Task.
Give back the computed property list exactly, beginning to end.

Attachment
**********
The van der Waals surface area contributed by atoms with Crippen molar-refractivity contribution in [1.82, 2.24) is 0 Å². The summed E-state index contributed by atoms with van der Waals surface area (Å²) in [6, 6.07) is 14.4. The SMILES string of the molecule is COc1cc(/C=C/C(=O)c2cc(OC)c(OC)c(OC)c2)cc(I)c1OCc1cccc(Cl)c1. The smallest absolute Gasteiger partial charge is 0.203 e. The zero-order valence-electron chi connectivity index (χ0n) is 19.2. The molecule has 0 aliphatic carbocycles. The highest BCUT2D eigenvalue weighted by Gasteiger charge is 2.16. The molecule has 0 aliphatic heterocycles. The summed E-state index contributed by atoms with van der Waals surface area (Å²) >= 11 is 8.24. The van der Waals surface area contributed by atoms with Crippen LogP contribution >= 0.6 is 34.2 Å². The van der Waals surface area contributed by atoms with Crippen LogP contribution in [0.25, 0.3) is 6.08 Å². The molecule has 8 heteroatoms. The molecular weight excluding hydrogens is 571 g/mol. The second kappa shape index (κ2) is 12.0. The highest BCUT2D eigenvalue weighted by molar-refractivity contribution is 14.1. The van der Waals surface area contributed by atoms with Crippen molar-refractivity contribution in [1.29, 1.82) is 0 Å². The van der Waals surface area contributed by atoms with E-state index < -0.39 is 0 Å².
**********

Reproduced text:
The van der Waals surface area contributed by atoms with Crippen molar-refractivity contribution in [1.82, 2.24) is 0 Å². The summed E-state index contributed by atoms with van der Waals surface area (Å²) in [6, 6.07) is 14.4. The SMILES string of the molecule is COc1cc(/C=C/C(=O)c2cc(OC)c(OC)c(OC)c2)cc(I)c1OCc1cccc(Cl)c1. The smallest absolute Gasteiger partial charge is 0.203 e. The zero-order valence-electron chi connectivity index (χ0n) is 19.2. The molecule has 0 aliphatic carbocycles. The highest BCUT2D eigenvalue weighted by Gasteiger charge is 2.16. The molecule has 0 aliphatic heterocycles. The summed E-state index contributed by atoms with van der Waals surface area (Å²) >= 11 is 8.24. The van der Waals surface area contributed by atoms with Crippen LogP contribution >= 0.6 is 34.2 Å². The van der Waals surface area contributed by atoms with Crippen LogP contribution in [0.25, 0.3) is 6.08 Å². The molecule has 8 heteroatoms. The molecular weight excluding hydrogens is 571 g/mol. The second kappa shape index (κ2) is 12.0. The highest BCUT2D eigenvalue weighted by molar-refractivity contribution is 14.1. The van der Waals surface area contributed by atoms with Crippen molar-refractivity contribution in [1.29, 1.82) is 0 Å². The van der Waals surface area contributed by atoms with E-state index < -0.39 is 0 Å².